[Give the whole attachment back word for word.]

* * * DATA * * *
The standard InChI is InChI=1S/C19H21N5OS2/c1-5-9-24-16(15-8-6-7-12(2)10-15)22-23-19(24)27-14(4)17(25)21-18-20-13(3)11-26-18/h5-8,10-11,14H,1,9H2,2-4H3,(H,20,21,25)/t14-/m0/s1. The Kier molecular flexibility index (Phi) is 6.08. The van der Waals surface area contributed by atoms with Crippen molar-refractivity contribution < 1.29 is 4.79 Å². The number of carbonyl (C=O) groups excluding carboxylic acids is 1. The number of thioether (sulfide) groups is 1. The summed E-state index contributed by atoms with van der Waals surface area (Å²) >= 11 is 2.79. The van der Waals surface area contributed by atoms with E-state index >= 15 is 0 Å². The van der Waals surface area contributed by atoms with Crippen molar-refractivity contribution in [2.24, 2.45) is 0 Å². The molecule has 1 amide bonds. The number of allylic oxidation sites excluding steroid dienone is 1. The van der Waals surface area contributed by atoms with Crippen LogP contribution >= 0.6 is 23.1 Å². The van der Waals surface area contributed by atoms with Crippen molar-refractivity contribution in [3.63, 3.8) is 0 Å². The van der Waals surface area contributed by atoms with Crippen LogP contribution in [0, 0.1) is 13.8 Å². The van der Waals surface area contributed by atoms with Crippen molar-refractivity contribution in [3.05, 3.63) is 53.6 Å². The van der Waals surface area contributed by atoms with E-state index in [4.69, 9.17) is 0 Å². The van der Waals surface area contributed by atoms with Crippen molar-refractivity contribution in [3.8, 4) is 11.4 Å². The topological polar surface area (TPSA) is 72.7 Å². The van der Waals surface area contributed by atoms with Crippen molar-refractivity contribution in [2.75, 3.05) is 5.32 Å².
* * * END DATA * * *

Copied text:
The standard InChI is InChI=1S/C19H21N5OS2/c1-5-9-24-16(15-8-6-7-12(2)10-15)22-23-19(24)27-14(4)17(25)21-18-20-13(3)11-26-18/h5-8,10-11,14H,1,9H2,2-4H3,(H,20,21,25)/t14-/m0/s1. The Kier molecular flexibility index (Phi) is 6.08. The van der Waals surface area contributed by atoms with Crippen molar-refractivity contribution < 1.29 is 4.79 Å². The number of carbonyl (C=O) groups excluding carboxylic acids is 1. The number of thioether (sulfide) groups is 1. The summed E-state index contributed by atoms with van der Waals surface area (Å²) >= 11 is 2.79. The van der Waals surface area contributed by atoms with E-state index >= 15 is 0 Å². The van der Waals surface area contributed by atoms with Crippen molar-refractivity contribution in [2.24, 2.45) is 0 Å². The molecule has 1 amide bonds. The number of allylic oxidation sites excluding steroid dienone is 1. The van der Waals surface area contributed by atoms with Crippen LogP contribution >= 0.6 is 23.1 Å². The van der Waals surface area contributed by atoms with Crippen molar-refractivity contribution in [3.63, 3.8) is 0 Å². The van der Waals surface area contributed by atoms with Crippen LogP contribution in [0, 0.1) is 13.8 Å². The van der Waals surface area contributed by atoms with Crippen molar-refractivity contribution in [3.05, 3.63) is 53.6 Å². The van der Waals surface area contributed by atoms with E-state index in [4.69, 9.17) is 0 Å². The van der Waals surface area contributed by atoms with Crippen molar-refractivity contribution in [3.8, 4) is 11.4 Å². The topological polar surface area (TPSA) is 72.7 Å². The van der Waals surface area contributed by atoms with Crippen molar-refractivity contribution in [2.75, 3.05) is 5.32 Å².